Scallywag

Wrinkles should merely indicate where smiles have been.

~ Mark Twain ~

There’s A Live Satellite View Of My House

June 3rd, 2013 ~ Est. reading time: 2 mins, 57 secs

They can see how much of our house by satellite?

They can see how much of our house by satellite?

Who ever thought there’d ever be a live satellite view of my house for everyone to see? Back in the days of linoleum and Bakelite, it was unthinkable.

Then came Sputnik. Creating history for the sake of politics, satellites started assuming other much more crucial uses, like broadcasting live via satellite TV. Suddenly we could see for ourselves what life was like in “real time” on the other side of the world. And what did we discover? The awful truth that far off places were fuzzy and occasionally disappeared, or simply froze for the odd moment (proving to everyone that there really was no place like home)

But that’s a wild psychedelic fantasy away from all of us being able to say, “Hey everybody! There’s a satellite view of my house on the screen!” It took major technological advances, brave folk with rockets, and a host of unconnected events to bring the ability for you to spy on your neighbor’s washing without even reaching for the curtains.

Now, many people believe they have the ability to totter out of the kitchen and slump in front of their computer, dropping crumbs onto the keyboard while watching anything they want. Only, that’s not quite right. I might peer into a screen a thousand miles away and think I’m seeing a live satellite view of my house, but it isn’t. And here’s why.

Using the likes of Google Earth, for example, it’s possible to peer down at your house with varying degrees of resolution, to see if your son has cleared up his backyard mess, mowed the lawn, or forgot to park the car in the garage. Or should I say, it feels like it’s possible. The view you are seeing with Google Earth via satellite is sometimes six months old! So unless you plan on hanging your washing out for that long, what you are seeing isn’t quite what you get.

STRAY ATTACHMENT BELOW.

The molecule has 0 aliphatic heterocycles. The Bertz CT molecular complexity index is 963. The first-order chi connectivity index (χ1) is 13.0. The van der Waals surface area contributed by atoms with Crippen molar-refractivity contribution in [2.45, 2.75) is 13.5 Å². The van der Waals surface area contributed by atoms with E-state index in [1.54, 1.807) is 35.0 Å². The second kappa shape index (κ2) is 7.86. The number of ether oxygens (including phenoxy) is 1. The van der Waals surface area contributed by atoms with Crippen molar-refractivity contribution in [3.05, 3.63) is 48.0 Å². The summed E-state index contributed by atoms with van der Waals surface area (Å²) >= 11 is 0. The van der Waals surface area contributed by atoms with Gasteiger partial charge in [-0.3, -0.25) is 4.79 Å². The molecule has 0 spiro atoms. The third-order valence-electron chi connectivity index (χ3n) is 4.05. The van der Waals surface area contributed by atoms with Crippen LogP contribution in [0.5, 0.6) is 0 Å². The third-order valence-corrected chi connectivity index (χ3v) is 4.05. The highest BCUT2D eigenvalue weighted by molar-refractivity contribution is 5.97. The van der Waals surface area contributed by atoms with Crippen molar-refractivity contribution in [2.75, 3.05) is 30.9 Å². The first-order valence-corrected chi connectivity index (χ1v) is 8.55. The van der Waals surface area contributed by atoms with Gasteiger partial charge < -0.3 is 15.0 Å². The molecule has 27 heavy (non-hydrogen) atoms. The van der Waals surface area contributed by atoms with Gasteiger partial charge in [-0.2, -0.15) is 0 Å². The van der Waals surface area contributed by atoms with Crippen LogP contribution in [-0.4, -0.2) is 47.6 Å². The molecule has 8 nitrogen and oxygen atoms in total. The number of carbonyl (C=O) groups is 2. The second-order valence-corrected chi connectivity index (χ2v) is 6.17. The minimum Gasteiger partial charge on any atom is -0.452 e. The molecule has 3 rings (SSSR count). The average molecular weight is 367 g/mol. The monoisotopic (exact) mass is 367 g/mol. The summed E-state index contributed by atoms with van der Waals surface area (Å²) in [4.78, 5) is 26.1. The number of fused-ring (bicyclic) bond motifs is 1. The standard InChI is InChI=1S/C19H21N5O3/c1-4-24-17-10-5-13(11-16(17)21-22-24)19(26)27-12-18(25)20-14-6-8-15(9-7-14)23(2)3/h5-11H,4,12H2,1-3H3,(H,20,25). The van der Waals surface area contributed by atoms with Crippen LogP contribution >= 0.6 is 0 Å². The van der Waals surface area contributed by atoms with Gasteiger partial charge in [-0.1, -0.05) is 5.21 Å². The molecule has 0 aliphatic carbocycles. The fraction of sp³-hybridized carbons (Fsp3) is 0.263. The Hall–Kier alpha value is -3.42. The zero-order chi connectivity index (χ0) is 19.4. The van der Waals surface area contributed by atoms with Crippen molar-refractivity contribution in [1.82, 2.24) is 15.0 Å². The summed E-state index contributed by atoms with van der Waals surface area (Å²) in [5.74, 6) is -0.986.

Then again, you could do better. While it’s not a live satellite view of my house, I can at least update daily to marvel at what the pigeons are getting up to on my roof. Thanks to NASA’s space-based view through www.flashearth.com, you can do it too, which is kind of handy if you are interested in pigeon fancying or watching paint dry.

Personally, I’m not totally sure what these advances mean. But I get the impression we could put this technology to better use than checking if your neighbor is throwing snails over your fence. Then there’s that teensy matter of privacy. How would you feel about people being able to spy on your comings and goings from the kingdom of far far away? A live satellite view of my house or yours would make it easy, for instance, to profile much of our comings and goings in life.

Being busy, you might not have noticed this sort of stuff creeping up on you (or, should I say, looking down at you). You are probably far too busy putting food on the table, paying bills, and wondering when you next need to go to the dentist than pondering these spy-cam implications.

“So we aren’t too far away from the potential for a live satellite view of my house, you say? Okay… Now could you please heat up the dinner before I get home? Oh, and have you booked us to see the dentist?”

Yet, unless we keep half an eye out for change, like underwear with bad elastic, it will sneak up on us before we know it (and we will be forced into buying big umbrellas to hide beneath and have to abandon our clothes lines). Seriously, I believe you should have a say whether people in Lapland are entitled to see your smalls, and judge whether you’ve swept the back porch properly or not. Call me old fashioned, but I believe some things aren’t meant for public display. And, perhaps that’s what Robert Frost, the American poet, was getting at when he said, “Good fences make good neighbors” Perhaps good umbrellas will too.

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